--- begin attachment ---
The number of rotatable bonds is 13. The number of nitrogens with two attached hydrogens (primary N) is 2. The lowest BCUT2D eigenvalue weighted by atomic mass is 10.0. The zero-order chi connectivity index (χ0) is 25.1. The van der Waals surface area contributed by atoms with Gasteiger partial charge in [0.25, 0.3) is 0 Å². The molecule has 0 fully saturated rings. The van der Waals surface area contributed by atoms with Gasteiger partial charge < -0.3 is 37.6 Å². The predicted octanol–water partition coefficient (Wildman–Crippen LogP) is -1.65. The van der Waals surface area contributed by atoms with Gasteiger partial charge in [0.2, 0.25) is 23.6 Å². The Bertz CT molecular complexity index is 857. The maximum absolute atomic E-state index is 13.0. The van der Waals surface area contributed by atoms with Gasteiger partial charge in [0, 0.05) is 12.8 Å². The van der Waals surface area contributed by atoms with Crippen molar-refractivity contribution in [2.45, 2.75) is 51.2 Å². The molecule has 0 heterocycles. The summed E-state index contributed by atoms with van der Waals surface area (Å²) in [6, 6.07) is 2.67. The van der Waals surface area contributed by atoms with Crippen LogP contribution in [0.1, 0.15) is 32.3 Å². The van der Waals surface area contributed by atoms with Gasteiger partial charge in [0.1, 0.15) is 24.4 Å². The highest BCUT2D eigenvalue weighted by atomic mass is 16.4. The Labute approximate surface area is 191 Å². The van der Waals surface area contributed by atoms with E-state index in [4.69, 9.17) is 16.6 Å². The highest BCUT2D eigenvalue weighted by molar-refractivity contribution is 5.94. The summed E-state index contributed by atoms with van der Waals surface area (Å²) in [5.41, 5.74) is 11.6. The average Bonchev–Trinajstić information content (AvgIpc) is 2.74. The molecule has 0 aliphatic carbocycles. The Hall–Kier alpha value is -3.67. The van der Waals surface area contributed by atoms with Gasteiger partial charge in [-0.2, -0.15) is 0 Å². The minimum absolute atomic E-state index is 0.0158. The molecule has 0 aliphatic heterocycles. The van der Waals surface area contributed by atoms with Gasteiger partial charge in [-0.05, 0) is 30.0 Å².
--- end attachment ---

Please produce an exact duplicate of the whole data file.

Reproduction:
The number of rotatable bonds is 13. The number of nitrogens with two attached hydrogens (primary N) is 2. The lowest BCUT2D eigenvalue weighted by atomic mass is 10.0. The zero-order chi connectivity index (χ0) is 25.1. The van der Waals surface area contributed by atoms with Gasteiger partial charge in [0.25, 0.3) is 0 Å². The molecule has 0 fully saturated rings. The van der Waals surface area contributed by atoms with Gasteiger partial charge < -0.3 is 37.6 Å². The predicted octanol–water partition coefficient (Wildman–Crippen LogP) is -1.65. The van der Waals surface area contributed by atoms with Gasteiger partial charge in [0.2, 0.25) is 23.6 Å². The Bertz CT molecular complexity index is 857. The maximum absolute atomic E-state index is 13.0. The van der Waals surface area contributed by atoms with Gasteiger partial charge in [0, 0.05) is 12.8 Å². The van der Waals surface area contributed by atoms with Crippen molar-refractivity contribution in [2.45, 2.75) is 51.2 Å². The molecule has 0 heterocycles. The summed E-state index contributed by atoms with van der Waals surface area (Å²) in [6, 6.07) is 2.67. The van der Waals surface area contributed by atoms with Crippen LogP contribution in [0.1, 0.15) is 32.3 Å². The van der Waals surface area contributed by atoms with Gasteiger partial charge in [0.1, 0.15) is 24.4 Å². The highest BCUT2D eigenvalue weighted by atomic mass is 16.4. The Labute approximate surface area is 191 Å². The van der Waals surface area contributed by atoms with E-state index in [4.69, 9.17) is 16.6 Å². The highest BCUT2D eigenvalue weighted by molar-refractivity contribution is 5.94. The summed E-state index contributed by atoms with van der Waals surface area (Å²) in [5.41, 5.74) is 11.6. The average Bonchev–Trinajstić information content (AvgIpc) is 2.74. The molecule has 0 aliphatic carbocycles. The Hall–Kier alpha value is -3.67. The van der Waals surface area contributed by atoms with Gasteiger partial charge in [-0.2, -0.15) is 0 Å². The minimum absolute atomic E-state index is 0.0158. The molecule has 0 aliphatic heterocycles. The van der Waals surface area contributed by atoms with Gasteiger partial charge in [-0.05, 0) is 30.0 Å².